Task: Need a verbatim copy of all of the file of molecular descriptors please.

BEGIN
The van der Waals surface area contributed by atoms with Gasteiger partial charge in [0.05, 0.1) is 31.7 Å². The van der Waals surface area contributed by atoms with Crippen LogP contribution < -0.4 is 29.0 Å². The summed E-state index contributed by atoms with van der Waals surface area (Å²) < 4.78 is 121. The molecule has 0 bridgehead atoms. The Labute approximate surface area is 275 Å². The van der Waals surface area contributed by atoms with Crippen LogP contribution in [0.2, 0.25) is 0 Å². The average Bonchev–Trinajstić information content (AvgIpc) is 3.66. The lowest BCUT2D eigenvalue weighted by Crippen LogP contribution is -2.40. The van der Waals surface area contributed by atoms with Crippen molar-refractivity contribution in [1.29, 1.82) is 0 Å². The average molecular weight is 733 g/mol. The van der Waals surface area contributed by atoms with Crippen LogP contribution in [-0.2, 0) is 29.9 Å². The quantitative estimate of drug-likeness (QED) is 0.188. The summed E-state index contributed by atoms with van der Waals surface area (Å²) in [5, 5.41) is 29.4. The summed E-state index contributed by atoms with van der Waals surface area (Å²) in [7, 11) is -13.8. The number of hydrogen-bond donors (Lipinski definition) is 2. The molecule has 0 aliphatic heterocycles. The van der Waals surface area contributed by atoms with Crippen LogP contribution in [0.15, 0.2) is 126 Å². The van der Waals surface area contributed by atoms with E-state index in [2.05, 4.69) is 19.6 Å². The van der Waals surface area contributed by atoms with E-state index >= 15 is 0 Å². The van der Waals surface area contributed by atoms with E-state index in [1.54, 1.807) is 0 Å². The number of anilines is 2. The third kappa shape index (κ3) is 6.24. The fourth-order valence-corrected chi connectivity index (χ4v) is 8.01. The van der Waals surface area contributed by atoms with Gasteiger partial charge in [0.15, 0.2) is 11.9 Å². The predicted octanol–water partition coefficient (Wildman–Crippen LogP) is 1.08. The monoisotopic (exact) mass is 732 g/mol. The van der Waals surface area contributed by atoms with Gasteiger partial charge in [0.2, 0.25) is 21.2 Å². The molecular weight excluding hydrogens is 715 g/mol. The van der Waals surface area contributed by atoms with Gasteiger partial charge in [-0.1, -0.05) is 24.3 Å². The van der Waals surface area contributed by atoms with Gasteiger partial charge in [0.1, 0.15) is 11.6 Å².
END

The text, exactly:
The van der Waals surface area contributed by atoms with Gasteiger partial charge in [0.05, 0.1) is 31.7 Å². The van der Waals surface area contributed by atoms with Crippen LogP contribution < -0.4 is 29.0 Å². The summed E-state index contributed by atoms with van der Waals surface area (Å²) < 4.78 is 121. The molecule has 0 bridgehead atoms. The Labute approximate surface area is 275 Å². The van der Waals surface area contributed by atoms with Crippen LogP contribution in [0.2, 0.25) is 0 Å². The average Bonchev–Trinajstić information content (AvgIpc) is 3.66. The lowest BCUT2D eigenvalue weighted by Crippen LogP contribution is -2.40. The van der Waals surface area contributed by atoms with Crippen molar-refractivity contribution in [1.29, 1.82) is 0 Å². The average molecular weight is 733 g/mol. The van der Waals surface area contributed by atoms with Crippen LogP contribution in [-0.2, 0) is 29.9 Å². The quantitative estimate of drug-likeness (QED) is 0.188. The summed E-state index contributed by atoms with van der Waals surface area (Å²) in [5, 5.41) is 29.4. The summed E-state index contributed by atoms with van der Waals surface area (Å²) in [7, 11) is -13.8. The number of hydrogen-bond donors (Lipinski definition) is 2. The molecule has 0 aliphatic heterocycles. The van der Waals surface area contributed by atoms with Crippen LogP contribution in [0.15, 0.2) is 126 Å². The van der Waals surface area contributed by atoms with E-state index in [2.05, 4.69) is 19.6 Å². The van der Waals surface area contributed by atoms with E-state index >= 15 is 0 Å². The van der Waals surface area contributed by atoms with E-state index in [1.54, 1.807) is 0 Å². The number of anilines is 2. The third kappa shape index (κ3) is 6.24. The fourth-order valence-corrected chi connectivity index (χ4v) is 8.01. The van der Waals surface area contributed by atoms with Gasteiger partial charge in [0.15, 0.2) is 11.9 Å². The predicted octanol–water partition coefficient (Wildman–Crippen LogP) is 1.08. The monoisotopic (exact) mass is 732 g/mol. The van der Waals surface area contributed by atoms with Gasteiger partial charge in [0.2, 0.25) is 21.2 Å². The molecular weight excluding hydrogens is 715 g/mol. The van der Waals surface area contributed by atoms with Gasteiger partial charge in [-0.1, -0.05) is 24.3 Å². The van der Waals surface area contributed by atoms with Gasteiger partial charge in [0.1, 0.15) is 11.6 Å².